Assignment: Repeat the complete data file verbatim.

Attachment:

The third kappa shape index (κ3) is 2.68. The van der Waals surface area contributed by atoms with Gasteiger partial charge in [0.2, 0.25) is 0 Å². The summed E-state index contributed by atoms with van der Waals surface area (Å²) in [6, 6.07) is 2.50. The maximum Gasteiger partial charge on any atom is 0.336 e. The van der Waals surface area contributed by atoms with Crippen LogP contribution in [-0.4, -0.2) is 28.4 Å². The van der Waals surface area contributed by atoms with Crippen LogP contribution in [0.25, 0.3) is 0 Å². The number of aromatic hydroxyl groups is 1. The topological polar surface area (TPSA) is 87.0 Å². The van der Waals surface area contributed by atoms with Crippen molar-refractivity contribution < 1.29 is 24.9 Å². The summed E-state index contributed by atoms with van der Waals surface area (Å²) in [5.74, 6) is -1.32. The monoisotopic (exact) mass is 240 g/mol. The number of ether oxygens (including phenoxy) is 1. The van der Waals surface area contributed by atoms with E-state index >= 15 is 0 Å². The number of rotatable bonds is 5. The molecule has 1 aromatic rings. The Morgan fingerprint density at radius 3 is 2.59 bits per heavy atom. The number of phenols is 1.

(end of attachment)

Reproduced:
The third kappa shape index (κ3) is 2.68. The van der Waals surface area contributed by atoms with Gasteiger partial charge in [0.2, 0.25) is 0 Å². The summed E-state index contributed by atoms with van der Waals surface area (Å²) in [6, 6.07) is 2.50. The maximum Gasteiger partial charge on any atom is 0.336 e. The van der Waals surface area contributed by atoms with Crippen LogP contribution in [-0.4, -0.2) is 28.4 Å². The van der Waals surface area contributed by atoms with Crippen LogP contribution in [0.25, 0.3) is 0 Å². The number of aromatic hydroxyl groups is 1. The topological polar surface area (TPSA) is 87.0 Å². The van der Waals surface area contributed by atoms with Crippen molar-refractivity contribution < 1.29 is 24.9 Å². The summed E-state index contributed by atoms with van der Waals surface area (Å²) in [5.74, 6) is -1.32. The monoisotopic (exact) mass is 240 g/mol. The number of ether oxygens (including phenoxy) is 1. The van der Waals surface area contributed by atoms with E-state index >= 15 is 0 Å². The number of rotatable bonds is 5. The molecule has 1 aromatic rings. The Morgan fingerprint density at radius 3 is 2.59 bits per heavy atom. The number of phenols is 1.